I ordered my tickets to BEMF this
morning. I had been agonizing over how many to buy since the
brochures arrived in February, but I finally decided to go with a
minimal number. So what I got is all the Renaissance ones, all
the recorder ones, and all the 11PM ones. And a pass and a book.
The festival is a major event in the early music community,
which takes place in odd-numbered years. (In even-numbered
years, there’s an event in Berkely, California.) There are
concerts by world-renowned players, masterclasses with famous
teachers, fringe events by less-renowned players, and an
exhibition of instruments and related paraphernalia.
Two years ago, this blog was just starting to take shape, and I
announced that I would be blogging from BEMF.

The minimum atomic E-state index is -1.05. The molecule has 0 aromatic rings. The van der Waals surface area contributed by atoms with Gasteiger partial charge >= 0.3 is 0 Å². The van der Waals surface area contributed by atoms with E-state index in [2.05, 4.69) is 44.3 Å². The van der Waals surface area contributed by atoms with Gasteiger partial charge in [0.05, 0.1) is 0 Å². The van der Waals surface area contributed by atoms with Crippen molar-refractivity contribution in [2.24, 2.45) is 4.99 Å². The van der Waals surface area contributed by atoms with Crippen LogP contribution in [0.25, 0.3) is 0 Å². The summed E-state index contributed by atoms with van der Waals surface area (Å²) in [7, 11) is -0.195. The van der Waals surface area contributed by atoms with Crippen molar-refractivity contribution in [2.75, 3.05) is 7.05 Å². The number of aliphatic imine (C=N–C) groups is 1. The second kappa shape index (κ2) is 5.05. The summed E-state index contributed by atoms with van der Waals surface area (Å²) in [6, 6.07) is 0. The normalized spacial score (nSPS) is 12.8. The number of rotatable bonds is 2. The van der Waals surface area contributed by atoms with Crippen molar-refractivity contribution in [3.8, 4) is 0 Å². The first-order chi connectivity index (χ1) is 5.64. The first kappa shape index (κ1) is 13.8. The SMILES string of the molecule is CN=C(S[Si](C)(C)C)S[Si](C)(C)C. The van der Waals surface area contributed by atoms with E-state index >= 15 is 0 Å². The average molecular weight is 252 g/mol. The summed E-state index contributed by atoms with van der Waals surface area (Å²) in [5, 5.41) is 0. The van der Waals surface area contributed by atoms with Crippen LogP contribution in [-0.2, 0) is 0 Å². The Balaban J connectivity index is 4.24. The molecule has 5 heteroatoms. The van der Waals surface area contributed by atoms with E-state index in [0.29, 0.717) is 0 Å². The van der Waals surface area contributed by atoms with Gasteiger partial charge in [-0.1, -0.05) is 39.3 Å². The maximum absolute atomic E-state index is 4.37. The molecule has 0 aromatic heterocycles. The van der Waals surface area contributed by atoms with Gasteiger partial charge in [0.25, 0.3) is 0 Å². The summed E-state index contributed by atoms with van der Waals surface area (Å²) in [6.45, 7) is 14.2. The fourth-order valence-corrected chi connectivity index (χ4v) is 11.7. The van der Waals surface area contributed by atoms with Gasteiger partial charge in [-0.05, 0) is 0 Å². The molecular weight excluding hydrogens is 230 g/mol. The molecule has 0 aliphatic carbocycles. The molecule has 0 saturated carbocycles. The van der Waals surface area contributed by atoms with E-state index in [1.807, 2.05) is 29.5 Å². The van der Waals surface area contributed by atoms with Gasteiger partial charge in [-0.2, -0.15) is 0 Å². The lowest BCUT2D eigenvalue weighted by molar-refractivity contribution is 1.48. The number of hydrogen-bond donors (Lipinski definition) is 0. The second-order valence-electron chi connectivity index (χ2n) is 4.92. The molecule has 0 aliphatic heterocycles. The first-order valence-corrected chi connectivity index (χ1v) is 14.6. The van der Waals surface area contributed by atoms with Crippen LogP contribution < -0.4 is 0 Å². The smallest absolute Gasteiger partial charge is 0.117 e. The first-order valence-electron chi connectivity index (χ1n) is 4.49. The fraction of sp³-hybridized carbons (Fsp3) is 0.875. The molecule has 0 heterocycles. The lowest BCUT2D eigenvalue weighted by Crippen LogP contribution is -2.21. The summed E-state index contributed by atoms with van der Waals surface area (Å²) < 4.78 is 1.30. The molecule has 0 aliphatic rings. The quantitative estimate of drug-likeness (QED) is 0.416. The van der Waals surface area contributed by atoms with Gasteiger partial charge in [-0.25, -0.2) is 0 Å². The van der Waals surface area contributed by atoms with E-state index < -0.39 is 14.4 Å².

I attempted to convince other people to also post about their
experiences, since there’s no way one person can cover all the
events, or even the whole set of events that are interesting to
them. I got more comments on these posts than I usually do, but
didn’t get a lot of guest blogging action, partly because a lot
of people who might have done it were out-of-town without their
usual network access. But mostly because if you’re as busy as
the really committed early music people are at BEMF, you don’t
want to add writing to it.
So this year, I’ll keep up my one post a day policy, and during
that week (June 9-14 for me) most
posts will probably be about BEMF, but I’m not going to try to
be comprehensive, even about what I’m doing. I will set up a BEMF 2009
category, and if you’d like to get a user account that entitles
you to post entries on this blog, let me know and I’ll set it
up. You don’t need my permission to post comments, and it would
be really good if my readers wanted to